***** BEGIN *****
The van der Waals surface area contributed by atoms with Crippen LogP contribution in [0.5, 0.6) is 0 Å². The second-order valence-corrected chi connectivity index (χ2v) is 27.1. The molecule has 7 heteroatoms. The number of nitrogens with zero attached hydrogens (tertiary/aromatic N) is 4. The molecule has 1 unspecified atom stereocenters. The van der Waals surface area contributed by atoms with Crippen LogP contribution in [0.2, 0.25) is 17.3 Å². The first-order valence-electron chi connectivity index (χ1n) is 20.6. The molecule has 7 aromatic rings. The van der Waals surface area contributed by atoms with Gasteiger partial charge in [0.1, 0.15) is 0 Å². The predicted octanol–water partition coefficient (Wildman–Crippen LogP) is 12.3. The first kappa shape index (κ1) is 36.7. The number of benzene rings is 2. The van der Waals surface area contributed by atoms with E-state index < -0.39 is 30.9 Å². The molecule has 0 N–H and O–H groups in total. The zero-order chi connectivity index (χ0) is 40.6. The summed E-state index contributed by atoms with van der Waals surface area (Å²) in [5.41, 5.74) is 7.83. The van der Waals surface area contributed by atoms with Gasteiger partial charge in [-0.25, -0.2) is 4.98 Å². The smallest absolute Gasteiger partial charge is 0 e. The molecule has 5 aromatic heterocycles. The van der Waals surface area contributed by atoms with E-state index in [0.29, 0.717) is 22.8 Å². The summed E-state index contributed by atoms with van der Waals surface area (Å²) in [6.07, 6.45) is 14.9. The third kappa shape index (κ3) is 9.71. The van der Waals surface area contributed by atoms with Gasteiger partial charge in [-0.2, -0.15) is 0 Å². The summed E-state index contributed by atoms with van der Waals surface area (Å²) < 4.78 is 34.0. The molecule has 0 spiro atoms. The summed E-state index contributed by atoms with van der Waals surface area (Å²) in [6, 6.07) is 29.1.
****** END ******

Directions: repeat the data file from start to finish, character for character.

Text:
The van der Waals surface area contributed by atoms with Crippen LogP contribution in [0.5, 0.6) is 0 Å². The second-order valence-corrected chi connectivity index (χ2v) is 27.1. The molecule has 7 heteroatoms. The number of nitrogens with zero attached hydrogens (tertiary/aromatic N) is 4. The molecule has 1 unspecified atom stereocenters. The van der Waals surface area contributed by atoms with Crippen LogP contribution in [0.2, 0.25) is 17.3 Å². The first-order valence-electron chi connectivity index (χ1n) is 20.6. The molecule has 7 aromatic rings. The van der Waals surface area contributed by atoms with Gasteiger partial charge in [0.1, 0.15) is 0 Å². The predicted octanol–water partition coefficient (Wildman–Crippen LogP) is 12.3. The first kappa shape index (κ1) is 36.7. The number of benzene rings is 2. The van der Waals surface area contributed by atoms with E-state index < -0.39 is 30.9 Å². The molecule has 0 N–H and O–H groups in total. The zero-order chi connectivity index (χ0) is 40.6. The summed E-state index contributed by atoms with van der Waals surface area (Å²) in [5.41, 5.74) is 7.83. The van der Waals surface area contributed by atoms with Gasteiger partial charge in [-0.25, -0.2) is 4.98 Å². The smallest absolute Gasteiger partial charge is 0 e. The molecule has 5 aromatic heterocycles. The van der Waals surface area contributed by atoms with E-state index in [0.29, 0.717) is 22.8 Å². The summed E-state index contributed by atoms with van der Waals surface area (Å²) in [6.07, 6.45) is 14.9. The third kappa shape index (κ3) is 9.71. The van der Waals surface area contributed by atoms with Gasteiger partial charge in [-0.2, -0.15) is 0 Å². The summed E-state index contributed by atoms with van der Waals surface area (Å²) < 4.78 is 34.0. The molecule has 0 spiro atoms. The summed E-state index contributed by atoms with van der Waals surface area (Å²) in [6, 6.07) is 29.1.